Monday, 16 September 2013

Maritime Monday - The Sunderland Hutton Family - a Seafaring Dynasty

I haven't visited my Sunderland Hutton Mariner ancestors for a while, but today while trying to work out how Pinterest works (it won't pin a page where it can't find an image) I 'followed' Geneablogger's Maritime Monday board.  I think it might be fairly new, as there are only twelve posts pinned to it as of today, so I thought I might help out!

Back in January I posted an edited family tree snip that showed the sailors in my Sunderland Hutton family, all descendants of Robert Hutton (1772-1840) the ropemaker and my 4x great grandfather, and his wife Ann (maiden name Elstob).  He had a total of his seventeen grandsons, two die in infancy and of the eight sailor grandsons shown on the diagram below, five die at sea.  Since posting this diagram I have found out more about some of the men featured.
The ancestors highlighted in blue became sailors

I've written about Robert Elstob Hutton (1804-1858), Robert the ropemaker's eldest son, he moved to Hartlepool and after twenty years at sea retired to the shore as a ship owner.  Two of his sons go to sea, and thanks to Billion Graves I now know that Robert (1829-1857) his eldest son, died in Havana, Cuba.  Thomas Wilson Hutton (1844-1916) his sixth son, appears to lead a fairly uneventful life as a sailor dying in South Shields unmarried leaving just £200 in in his will and although £200 in 1916 would have been worth about £8,500 in today's money that's barely enough to buy a small car so it doesn't suggest he became a ship owner like his father.  One of Robert Elstob's sons runs off with the money from the Insurance Company he worked for, and the other four (yes he had seven(!) sons) appear to take admin jobs keeping well away from the sea.

Robert Elstob Hutton's grave in Hartlepool, also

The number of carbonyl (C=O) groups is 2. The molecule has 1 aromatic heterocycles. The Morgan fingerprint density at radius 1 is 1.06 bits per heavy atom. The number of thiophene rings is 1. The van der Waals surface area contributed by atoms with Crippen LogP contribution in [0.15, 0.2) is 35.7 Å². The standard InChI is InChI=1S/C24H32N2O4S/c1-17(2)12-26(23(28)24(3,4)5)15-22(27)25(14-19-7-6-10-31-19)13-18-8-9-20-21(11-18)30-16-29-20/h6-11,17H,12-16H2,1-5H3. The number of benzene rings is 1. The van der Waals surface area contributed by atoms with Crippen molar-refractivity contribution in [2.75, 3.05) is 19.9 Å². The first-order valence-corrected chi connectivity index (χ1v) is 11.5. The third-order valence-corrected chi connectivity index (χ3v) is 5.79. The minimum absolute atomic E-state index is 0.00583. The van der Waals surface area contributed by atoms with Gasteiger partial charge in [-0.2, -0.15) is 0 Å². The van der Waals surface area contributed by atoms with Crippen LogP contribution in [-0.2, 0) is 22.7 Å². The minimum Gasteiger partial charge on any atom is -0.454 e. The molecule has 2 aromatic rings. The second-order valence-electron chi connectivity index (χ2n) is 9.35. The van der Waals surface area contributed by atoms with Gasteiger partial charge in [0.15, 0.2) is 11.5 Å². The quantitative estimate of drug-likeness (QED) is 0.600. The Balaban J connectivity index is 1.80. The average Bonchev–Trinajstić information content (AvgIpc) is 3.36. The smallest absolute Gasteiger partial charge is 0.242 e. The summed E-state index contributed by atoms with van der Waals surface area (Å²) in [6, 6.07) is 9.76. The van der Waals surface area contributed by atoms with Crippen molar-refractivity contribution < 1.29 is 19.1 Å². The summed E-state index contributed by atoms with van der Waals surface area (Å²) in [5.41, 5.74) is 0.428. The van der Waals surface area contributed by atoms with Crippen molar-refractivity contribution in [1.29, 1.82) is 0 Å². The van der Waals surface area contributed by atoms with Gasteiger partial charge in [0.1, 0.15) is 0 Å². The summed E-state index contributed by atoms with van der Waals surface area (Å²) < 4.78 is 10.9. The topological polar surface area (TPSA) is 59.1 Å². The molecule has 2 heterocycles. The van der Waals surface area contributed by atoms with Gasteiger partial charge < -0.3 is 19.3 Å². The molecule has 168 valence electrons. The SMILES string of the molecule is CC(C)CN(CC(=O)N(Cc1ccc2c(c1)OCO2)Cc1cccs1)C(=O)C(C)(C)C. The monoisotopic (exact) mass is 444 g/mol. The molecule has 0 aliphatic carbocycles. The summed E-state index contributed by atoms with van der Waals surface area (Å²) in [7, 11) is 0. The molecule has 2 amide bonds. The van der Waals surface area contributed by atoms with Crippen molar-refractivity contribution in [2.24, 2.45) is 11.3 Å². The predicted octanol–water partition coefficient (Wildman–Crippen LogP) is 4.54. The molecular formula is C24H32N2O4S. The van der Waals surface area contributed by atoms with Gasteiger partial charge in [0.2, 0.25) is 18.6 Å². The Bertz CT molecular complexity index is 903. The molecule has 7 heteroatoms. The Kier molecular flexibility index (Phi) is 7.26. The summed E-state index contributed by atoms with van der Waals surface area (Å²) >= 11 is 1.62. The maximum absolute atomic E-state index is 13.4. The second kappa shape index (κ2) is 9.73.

commemorating his eldest son who died in Havana aged 27

Frederick Elstob Hutton (1808-1882) is my bigamist ancestor, he apparently abandons his Sunderland family for the 'other woman' and his boys all go to sea from a very early age to earn their living.  One lad, Thomas Mordey Hutton, is particularly unlucky, he is shipwrecked twice.  Another dies at sea aged only fourteen years old.  My own great great grandfather, William Satchell Hutton has been the subject of at least three blog posts, his early years, his homes and his later life.  His sons do not go to sea, my own great grandfather is apprenticed to the Co-op as a Grocer.  I could actually now add another man to the diagram above, Fred's youngest son Charles Reuben Hutton whom I have now confirmed was also a mariner for a while.  Fred has two further sons by his 'second' wife - one dies young and the other becomes a Painter and Plumber. 

I have not yet touched upon the descendants of Robert the ropemaker's middle son, John Reuben Hutton.  In a complete change of direction he became a solicitor in Sunderland. He has three sons, one dies young but the other two both go to sea.  I find it odd that the sons of a respectable middle class professional like John Reuben Hutton leave home at an early age and go to sea ... did they not get on with their father?  Were they bored with school work and studies and wanted the more exciting life of a sailor?  It's an interesting question.

Thomas Nesbitt Hutton's Seaman's Ticket recording his death at sea (from Find My Past)

Thomas Nesbitt Hutton dies aged sixteen according to his Merchant Seaman's ticket. Further details in the Maritime Deaths records confirm that he died of a 'Fever at Sea' along with at least six other men on the same ship.  Was this a common occurrence at the time, or might it have made a newspaper report?  John Reuben's surviving son, Robert Nesbitt Hutton makes Master Mariner in 1869 aged twenty nine years old.  He marries and has two children; he does not die until 1910 but never seems to be at home for the census!  His son becomes a Master Grocer - so the seafaring urge died out in that branch just like it did in my own.

There may be much more to find out about this last sailor cousin, therefore reviewing my progress on the Maritime Huttons has been a useful exercise.  I can see the gaps in my research and know what to put on my 'to do' list.  It has also provided a useful post full of links to my previous stories about the same family, which will save a lot of hunting about for anyone interested in the Huttons.

Now I'm off to play on Pinterest a bit more ...

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